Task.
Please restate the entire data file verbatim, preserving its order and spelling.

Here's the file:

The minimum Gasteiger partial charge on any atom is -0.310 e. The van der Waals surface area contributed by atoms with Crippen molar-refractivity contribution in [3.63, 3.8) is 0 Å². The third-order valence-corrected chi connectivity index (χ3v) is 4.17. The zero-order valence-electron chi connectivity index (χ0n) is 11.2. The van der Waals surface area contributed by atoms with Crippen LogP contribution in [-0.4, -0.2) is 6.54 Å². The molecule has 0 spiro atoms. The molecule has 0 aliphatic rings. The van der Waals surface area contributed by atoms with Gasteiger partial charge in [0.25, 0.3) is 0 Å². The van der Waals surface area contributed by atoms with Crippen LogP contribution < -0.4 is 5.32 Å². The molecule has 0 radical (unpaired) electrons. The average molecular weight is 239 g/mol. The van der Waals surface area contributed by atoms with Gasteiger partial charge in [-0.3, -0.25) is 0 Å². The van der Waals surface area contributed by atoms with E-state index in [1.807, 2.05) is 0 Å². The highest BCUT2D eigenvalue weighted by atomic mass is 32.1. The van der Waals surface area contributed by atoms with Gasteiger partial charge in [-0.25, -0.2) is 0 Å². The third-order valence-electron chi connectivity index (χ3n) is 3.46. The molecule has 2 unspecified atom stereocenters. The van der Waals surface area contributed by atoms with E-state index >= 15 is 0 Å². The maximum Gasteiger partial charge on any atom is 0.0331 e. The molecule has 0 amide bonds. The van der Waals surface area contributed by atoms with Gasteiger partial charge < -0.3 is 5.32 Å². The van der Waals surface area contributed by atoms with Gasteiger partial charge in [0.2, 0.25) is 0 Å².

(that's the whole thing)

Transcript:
The minimum Gasteiger partial charge on any atom is -0.310 e. The van der Waals surface area contributed by atoms with Crippen molar-refractivity contribution in [3.63, 3.8) is 0 Å². The third-order valence-corrected chi connectivity index (χ3v) is 4.17. The zero-order valence-electron chi connectivity index (χ0n) is 11.2. The van der Waals surface area contributed by atoms with Crippen LogP contribution in [-0.4, -0.2) is 6.54 Å². The molecule has 0 spiro atoms. The molecule has 0 aliphatic rings. The van der Waals surface area contributed by atoms with Gasteiger partial charge in [0.25, 0.3) is 0 Å². The van der Waals surface area contributed by atoms with Crippen LogP contribution < -0.4 is 5.32 Å². The molecule has 0 radical (unpaired) electrons. The average molecular weight is 239 g/mol. The van der Waals surface area contributed by atoms with Gasteiger partial charge in [-0.3, -0.25) is 0 Å². The van der Waals surface area contributed by atoms with E-state index in [1.807, 2.05) is 0 Å². The highest BCUT2D eigenvalue weighted by atomic mass is 32.1. The van der Waals surface area contributed by atoms with Gasteiger partial charge in [-0.25, -0.2) is 0 Å². The third-order valence-electron chi connectivity index (χ3n) is 3.46. The molecule has 2 unspecified atom stereocenters. The van der Waals surface area contributed by atoms with E-state index >= 15 is 0 Å². The maximum Gasteiger partial charge on any atom is 0.0331 e. The molecule has 0 amide bonds. The van der Waals surface area contributed by atoms with Gasteiger partial charge < -0.3 is 5.32 Å². The van der Waals surface area contributed by atoms with Gasteiger partial charge in [0.2, 0.25) is 0 Å².